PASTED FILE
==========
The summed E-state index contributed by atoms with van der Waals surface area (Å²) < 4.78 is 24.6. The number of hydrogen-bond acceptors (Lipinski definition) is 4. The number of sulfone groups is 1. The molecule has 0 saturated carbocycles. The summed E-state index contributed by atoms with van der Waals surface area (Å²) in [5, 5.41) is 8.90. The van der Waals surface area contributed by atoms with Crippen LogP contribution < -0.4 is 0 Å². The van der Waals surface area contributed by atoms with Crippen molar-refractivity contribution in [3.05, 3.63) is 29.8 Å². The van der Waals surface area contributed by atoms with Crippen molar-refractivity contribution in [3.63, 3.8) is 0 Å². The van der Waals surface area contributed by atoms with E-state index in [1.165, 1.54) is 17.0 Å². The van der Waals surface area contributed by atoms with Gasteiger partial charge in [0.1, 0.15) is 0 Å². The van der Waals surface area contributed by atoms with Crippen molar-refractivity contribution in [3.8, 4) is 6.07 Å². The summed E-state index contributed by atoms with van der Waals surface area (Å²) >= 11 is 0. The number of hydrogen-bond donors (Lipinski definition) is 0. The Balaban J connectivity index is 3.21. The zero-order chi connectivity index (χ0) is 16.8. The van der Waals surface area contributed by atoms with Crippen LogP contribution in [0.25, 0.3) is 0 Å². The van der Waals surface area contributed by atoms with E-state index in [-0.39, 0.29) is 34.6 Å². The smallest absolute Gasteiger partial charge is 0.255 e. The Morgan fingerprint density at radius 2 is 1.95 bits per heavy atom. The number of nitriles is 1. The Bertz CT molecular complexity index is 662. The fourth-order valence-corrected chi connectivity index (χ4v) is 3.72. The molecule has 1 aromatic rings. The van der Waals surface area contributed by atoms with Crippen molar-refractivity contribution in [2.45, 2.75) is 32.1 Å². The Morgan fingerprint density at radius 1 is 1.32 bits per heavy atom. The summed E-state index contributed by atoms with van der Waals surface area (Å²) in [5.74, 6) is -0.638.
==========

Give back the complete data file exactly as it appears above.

The summed E-state index contributed by atoms with van der Waals surface area (Å²) < 4.78 is 24.6. The number of hydrogen-bond acceptors (Lipinski definition) is 4. The number of sulfone groups is 1. The molecule has 0 saturated carbocycles. The summed E-state index contributed by atoms with van der Waals surface area (Å²) in [5, 5.41) is 8.90. The van der Waals surface area contributed by atoms with Crippen LogP contribution < -0.4 is 0 Å². The van der Waals surface area contributed by atoms with Crippen molar-refractivity contribution in [3.05, 3.63) is 29.8 Å². The van der Waals surface area contributed by atoms with Crippen molar-refractivity contribution in [3.63, 3.8) is 0 Å². The van der Waals surface area contributed by atoms with E-state index in [1.165, 1.54) is 17.0 Å². The van der Waals surface area contributed by atoms with Gasteiger partial charge in [0.1, 0.15) is 0 Å². The van der Waals surface area contributed by atoms with Crippen molar-refractivity contribution in [3.8, 4) is 6.07 Å². The summed E-state index contributed by atoms with van der Waals surface area (Å²) >= 11 is 0. The number of hydrogen-bond donors (Lipinski definition) is 0. The Balaban J connectivity index is 3.21. The zero-order chi connectivity index (χ0) is 16.8. The van der Waals surface area contributed by atoms with Crippen LogP contribution in [0.25, 0.3) is 0 Å². The van der Waals surface area contributed by atoms with E-state index in [-0.39, 0.29) is 34.6 Å². The smallest absolute Gasteiger partial charge is 0.255 e. The Morgan fingerprint density at radius 2 is 1.95 bits per heavy atom. The number of nitriles is 1. The Bertz CT molecular complexity index is 662. The fourth-order valence-corrected chi connectivity index (χ4v) is 3.72. The molecule has 1 aromatic rings. The van der Waals surface area contributed by atoms with Crippen molar-refractivity contribution in [2.45, 2.75) is 32.1 Å². The Morgan fingerprint density at radius 1 is 1.32 bits per heavy atom. The summed E-state index contributed by atoms with van der Waals surface area (Å²) in [5.74, 6) is -0.638.